One of the things that they repeatedly say on The Deadliest Catch is that it is absolutely catastrophic to have a dead crab in the tanks because, in fairly short order, it will start killing off the other crabs and start a chain reaction.
I don’t know if it’s true for sure, but it makes sense.
It starts off at the reason you don’t want to over-feed fish in an aquarium: as the food decomposes, additional waste products are produced that have to be processed by the filters in the aquarium. It’s easy to have toxic levels of chemicals like ammonia build up. A dead crab is producing a lot more chemical waste than a live one.
A dead crab also gives bacteria a place to breed, and those might cause infections in other crab.
IIRC during the first season a greenhorn (who failed miserably at the job and was a screwup in many aspects) threw a dead fish into the crab tank, “as a joke.” When they unloaded, a significant amount of the catch had been killed. The kid was escorted off the docks by police, presumably for his own protection.
I haven’t seen the show, but this doesn’t make sense. Crabs eat dead fish, including dead crabs. If these are tanks in a boat, or on the docks, they can readily cycle fresh sea water in and there’d be no concern about the buildup of waste products. I don’t know how long the crabs are kept in water, they can survive quite a while out of the water, but if a lot of crabs are tightly crammed into a tank and they aren’t cycling the water I suppose a dead crab could slightly speed up something that would happen anyway.
My understanding is that king crab and snow crab are cooked and frozen on board quite soon after they’re caught. It doesn’t make sense to me that the crabs would spend much time in a tank, and certainly not long enough to make it to shore. Am I mistaken?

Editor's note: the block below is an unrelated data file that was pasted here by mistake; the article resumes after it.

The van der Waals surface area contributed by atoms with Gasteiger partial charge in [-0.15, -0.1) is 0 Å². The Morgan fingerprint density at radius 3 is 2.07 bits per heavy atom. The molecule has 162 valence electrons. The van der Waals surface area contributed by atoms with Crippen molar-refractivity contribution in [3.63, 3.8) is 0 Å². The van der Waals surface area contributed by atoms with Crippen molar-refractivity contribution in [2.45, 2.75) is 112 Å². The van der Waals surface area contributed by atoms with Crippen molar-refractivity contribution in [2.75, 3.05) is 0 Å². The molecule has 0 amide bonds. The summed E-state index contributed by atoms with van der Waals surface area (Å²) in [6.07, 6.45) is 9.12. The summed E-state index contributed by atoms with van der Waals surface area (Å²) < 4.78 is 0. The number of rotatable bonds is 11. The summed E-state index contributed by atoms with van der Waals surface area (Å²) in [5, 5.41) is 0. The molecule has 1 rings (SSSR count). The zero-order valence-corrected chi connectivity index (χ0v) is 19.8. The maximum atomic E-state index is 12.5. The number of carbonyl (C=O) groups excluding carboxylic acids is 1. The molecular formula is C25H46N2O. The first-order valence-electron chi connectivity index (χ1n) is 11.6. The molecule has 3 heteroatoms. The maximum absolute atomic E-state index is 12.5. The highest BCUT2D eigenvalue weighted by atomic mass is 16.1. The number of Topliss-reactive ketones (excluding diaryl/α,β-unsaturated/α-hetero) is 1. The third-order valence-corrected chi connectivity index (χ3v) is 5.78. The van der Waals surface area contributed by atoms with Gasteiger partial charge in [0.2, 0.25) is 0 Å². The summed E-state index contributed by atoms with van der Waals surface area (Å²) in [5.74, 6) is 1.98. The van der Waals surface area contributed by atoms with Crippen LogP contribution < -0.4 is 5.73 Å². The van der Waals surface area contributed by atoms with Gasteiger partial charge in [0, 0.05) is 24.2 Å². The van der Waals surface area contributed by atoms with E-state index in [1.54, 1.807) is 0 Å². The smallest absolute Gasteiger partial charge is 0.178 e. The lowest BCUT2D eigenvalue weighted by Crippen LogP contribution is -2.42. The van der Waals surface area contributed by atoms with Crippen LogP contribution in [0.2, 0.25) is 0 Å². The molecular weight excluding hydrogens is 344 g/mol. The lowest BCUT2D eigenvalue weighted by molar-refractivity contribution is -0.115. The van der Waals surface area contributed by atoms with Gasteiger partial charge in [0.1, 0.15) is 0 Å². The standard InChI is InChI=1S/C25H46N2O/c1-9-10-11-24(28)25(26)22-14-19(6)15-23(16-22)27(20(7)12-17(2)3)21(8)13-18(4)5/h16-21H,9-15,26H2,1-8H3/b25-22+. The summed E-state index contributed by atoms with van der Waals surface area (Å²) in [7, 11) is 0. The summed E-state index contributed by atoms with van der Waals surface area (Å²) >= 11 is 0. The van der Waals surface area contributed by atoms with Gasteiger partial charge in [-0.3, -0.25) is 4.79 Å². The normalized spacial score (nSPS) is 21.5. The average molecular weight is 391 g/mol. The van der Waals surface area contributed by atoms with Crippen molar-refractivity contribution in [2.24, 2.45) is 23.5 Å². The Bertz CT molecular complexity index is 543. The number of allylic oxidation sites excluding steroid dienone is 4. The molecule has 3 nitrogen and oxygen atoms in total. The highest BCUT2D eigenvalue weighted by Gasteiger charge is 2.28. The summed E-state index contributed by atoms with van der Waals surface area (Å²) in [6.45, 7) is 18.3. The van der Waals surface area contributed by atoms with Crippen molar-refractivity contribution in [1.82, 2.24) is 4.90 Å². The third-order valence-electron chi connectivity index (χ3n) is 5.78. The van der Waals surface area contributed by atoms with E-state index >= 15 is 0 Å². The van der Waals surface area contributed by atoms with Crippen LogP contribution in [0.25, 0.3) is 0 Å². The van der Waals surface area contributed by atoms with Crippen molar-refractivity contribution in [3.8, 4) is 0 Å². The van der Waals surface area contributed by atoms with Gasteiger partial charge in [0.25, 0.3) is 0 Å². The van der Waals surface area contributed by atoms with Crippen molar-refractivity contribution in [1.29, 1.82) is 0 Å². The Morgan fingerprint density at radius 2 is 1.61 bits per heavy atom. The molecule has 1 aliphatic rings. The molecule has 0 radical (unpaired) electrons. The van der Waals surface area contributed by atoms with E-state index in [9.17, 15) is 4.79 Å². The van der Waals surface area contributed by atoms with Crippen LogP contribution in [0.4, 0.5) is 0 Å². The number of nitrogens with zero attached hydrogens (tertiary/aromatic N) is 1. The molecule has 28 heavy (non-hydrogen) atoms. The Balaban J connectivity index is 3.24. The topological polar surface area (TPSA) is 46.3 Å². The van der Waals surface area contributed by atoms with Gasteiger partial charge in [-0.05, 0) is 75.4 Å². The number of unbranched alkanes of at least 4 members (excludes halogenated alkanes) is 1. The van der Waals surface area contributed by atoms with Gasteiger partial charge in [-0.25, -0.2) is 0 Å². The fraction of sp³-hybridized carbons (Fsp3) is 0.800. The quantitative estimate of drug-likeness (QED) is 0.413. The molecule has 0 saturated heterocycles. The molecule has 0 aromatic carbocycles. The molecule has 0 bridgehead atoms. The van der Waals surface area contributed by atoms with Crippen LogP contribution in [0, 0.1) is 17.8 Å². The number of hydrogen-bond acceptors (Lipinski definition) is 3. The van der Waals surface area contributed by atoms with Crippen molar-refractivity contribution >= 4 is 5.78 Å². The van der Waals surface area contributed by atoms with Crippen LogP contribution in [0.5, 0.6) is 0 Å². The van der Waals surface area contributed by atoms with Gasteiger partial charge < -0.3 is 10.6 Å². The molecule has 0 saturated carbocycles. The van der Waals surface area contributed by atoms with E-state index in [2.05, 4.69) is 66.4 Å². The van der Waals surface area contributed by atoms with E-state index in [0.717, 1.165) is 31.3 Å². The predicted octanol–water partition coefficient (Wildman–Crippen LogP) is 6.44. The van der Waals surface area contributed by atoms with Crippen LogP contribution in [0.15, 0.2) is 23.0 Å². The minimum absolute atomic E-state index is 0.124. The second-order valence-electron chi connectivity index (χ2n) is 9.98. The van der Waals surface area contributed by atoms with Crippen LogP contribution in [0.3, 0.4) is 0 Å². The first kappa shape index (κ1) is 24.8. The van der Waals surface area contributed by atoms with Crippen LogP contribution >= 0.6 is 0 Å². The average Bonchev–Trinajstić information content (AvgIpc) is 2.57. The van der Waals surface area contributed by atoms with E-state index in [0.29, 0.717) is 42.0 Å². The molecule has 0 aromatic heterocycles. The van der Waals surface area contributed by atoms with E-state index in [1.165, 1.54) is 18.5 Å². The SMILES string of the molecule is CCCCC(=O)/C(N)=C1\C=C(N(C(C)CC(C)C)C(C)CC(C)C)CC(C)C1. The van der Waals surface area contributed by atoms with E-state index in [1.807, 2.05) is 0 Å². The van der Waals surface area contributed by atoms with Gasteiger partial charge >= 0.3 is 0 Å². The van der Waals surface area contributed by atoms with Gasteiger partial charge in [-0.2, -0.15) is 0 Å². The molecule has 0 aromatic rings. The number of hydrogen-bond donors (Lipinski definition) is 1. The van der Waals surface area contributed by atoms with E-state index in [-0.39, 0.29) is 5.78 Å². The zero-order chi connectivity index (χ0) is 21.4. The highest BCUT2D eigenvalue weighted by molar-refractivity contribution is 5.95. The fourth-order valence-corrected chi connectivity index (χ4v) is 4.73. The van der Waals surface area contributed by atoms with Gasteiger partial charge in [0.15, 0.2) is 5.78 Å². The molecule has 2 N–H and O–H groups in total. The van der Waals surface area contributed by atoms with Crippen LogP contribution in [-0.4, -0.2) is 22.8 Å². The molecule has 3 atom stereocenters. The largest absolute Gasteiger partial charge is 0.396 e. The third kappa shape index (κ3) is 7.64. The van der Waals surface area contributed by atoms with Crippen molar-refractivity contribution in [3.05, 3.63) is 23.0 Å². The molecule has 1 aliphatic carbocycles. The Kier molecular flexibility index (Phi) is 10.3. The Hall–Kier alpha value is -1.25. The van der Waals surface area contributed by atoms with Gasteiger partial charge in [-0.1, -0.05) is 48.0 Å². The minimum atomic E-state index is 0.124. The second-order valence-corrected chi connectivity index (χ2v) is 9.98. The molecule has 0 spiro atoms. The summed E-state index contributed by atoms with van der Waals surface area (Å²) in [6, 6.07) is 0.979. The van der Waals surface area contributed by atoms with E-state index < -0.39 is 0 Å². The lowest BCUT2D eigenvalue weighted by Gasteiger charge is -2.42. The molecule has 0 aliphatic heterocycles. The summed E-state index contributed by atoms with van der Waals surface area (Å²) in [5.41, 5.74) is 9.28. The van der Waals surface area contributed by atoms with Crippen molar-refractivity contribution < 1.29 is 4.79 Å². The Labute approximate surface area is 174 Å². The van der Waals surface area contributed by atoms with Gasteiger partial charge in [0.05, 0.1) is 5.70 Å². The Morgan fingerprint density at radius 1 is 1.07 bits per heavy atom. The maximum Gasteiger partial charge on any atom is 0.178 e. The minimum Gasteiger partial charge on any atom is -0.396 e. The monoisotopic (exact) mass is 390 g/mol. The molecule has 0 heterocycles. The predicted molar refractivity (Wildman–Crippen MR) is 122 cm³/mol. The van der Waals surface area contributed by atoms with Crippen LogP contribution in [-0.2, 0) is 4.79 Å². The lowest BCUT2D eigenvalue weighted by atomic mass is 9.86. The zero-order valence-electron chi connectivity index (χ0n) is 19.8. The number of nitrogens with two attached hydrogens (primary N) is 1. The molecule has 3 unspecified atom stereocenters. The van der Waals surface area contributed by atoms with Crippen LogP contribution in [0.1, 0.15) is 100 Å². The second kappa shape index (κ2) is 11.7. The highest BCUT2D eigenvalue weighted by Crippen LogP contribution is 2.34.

Ammonia is a byproduct of the decomposition of seafood, and crabs ammoniate very quickly once they are dead. And this ammonia is what kills the other crabs.
I live on the coast where the local crab is Dungeness mostly. You buy them live or cooked. If you caught them yourself and one is not alive when you get ready to cook it, it is garbage and should be tossed out. Even if it has only died in the short time between catch and getting it home. Seriously, even a hour.
When you are buying seafood, particularly shellfish and you smell even a whiff of ammonia, do not buy it, it is starting to turn bad.
That’s largely what I was thinking. That and that the tank should hold enough water that the products of decomposition should be seriously diffuse.
Again, this is what I would have thought.
I think you may be onto something here.
According to this site - if I understand correctly though I’m no scientician - ammonia can remain as ammonia in water and can also form ammonium.
According to the site as temperature decreases (Bering Sea water is very cold) and Ph increases the toxicity also increases.
So if one crab dies it might give off enough ammonia to whack the crab(s) next to it before the ammonia can disperse. Those crabs give off more ammonia which in turn kills of more crabs and the chain reaction continues.
So we now have one possible mechanism (I think). This satisfies the “detritus feeder” question in that the cause of death would not be ingested pathogens or toxins but rather an increasingly toxic environment.
This leaves the question of flushing the tanks with new water. I’m sure that they cycle the water - not 100% sure granted - so how could ammonia build up to noticeably toxic levels?
After looking at dofe’s video I think those crabs are in bad shape anyway. There’s way too many packed into the hold of that ship and the oxygen levels will be low, and I suspect they aren’t cycling the water. In addition any dead crab they pull up had probably been dead for a while and already beginning to rot. If they’re out there for days the crabs must be in pretty bad shape by the time they’re unloaded.